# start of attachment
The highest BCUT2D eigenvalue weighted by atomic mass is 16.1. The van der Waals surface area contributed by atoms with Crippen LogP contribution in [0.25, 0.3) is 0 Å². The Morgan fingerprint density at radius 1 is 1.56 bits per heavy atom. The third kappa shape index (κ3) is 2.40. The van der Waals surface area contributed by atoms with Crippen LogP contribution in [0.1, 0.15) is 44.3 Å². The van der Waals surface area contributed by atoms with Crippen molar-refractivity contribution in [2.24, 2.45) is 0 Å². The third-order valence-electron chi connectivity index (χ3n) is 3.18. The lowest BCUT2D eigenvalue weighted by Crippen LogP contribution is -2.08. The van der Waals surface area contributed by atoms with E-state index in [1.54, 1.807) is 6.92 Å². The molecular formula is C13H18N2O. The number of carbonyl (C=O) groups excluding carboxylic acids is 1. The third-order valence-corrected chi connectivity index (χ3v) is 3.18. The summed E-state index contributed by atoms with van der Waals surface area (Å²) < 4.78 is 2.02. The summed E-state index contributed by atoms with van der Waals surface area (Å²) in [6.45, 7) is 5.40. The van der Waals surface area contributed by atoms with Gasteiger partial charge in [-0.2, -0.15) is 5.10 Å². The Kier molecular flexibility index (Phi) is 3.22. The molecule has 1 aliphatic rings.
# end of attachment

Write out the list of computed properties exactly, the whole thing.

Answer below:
The highest BCUT2D eigenvalue weighted by atomic mass is 16.1. The van der Waals surface area contributed by atoms with Crippen LogP contribution in [0.25, 0.3) is 0 Å². The Morgan fingerprint density at radius 1 is 1.56 bits per heavy atom. The third kappa shape index (κ3) is 2.40. The van der Waals surface area contributed by atoms with Crippen LogP contribution in [0.1, 0.15) is 44.3 Å². The van der Waals surface area contributed by atoms with Crippen molar-refractivity contribution in [2.24, 2.45) is 0 Å². The third-order valence-electron chi connectivity index (χ3n) is 3.18. The lowest BCUT2D eigenvalue weighted by Crippen LogP contribution is -2.08. The van der Waals surface area contributed by atoms with E-state index in [1.54, 1.807) is 6.92 Å². The molecular formula is C13H18N2O. The number of carbonyl (C=O) groups excluding carboxylic acids is 1. The third-order valence-corrected chi connectivity index (χ3v) is 3.18. The summed E-state index contributed by atoms with van der Waals surface area (Å²) < 4.78 is 2.02. The summed E-state index contributed by atoms with van der Waals surface area (Å²) in [6.45, 7) is 5.40. The van der Waals surface area contributed by atoms with Gasteiger partial charge in [-0.2, -0.15) is 5.10 Å². The Kier molecular flexibility index (Phi) is 3.22. The molecule has 1 aliphatic rings.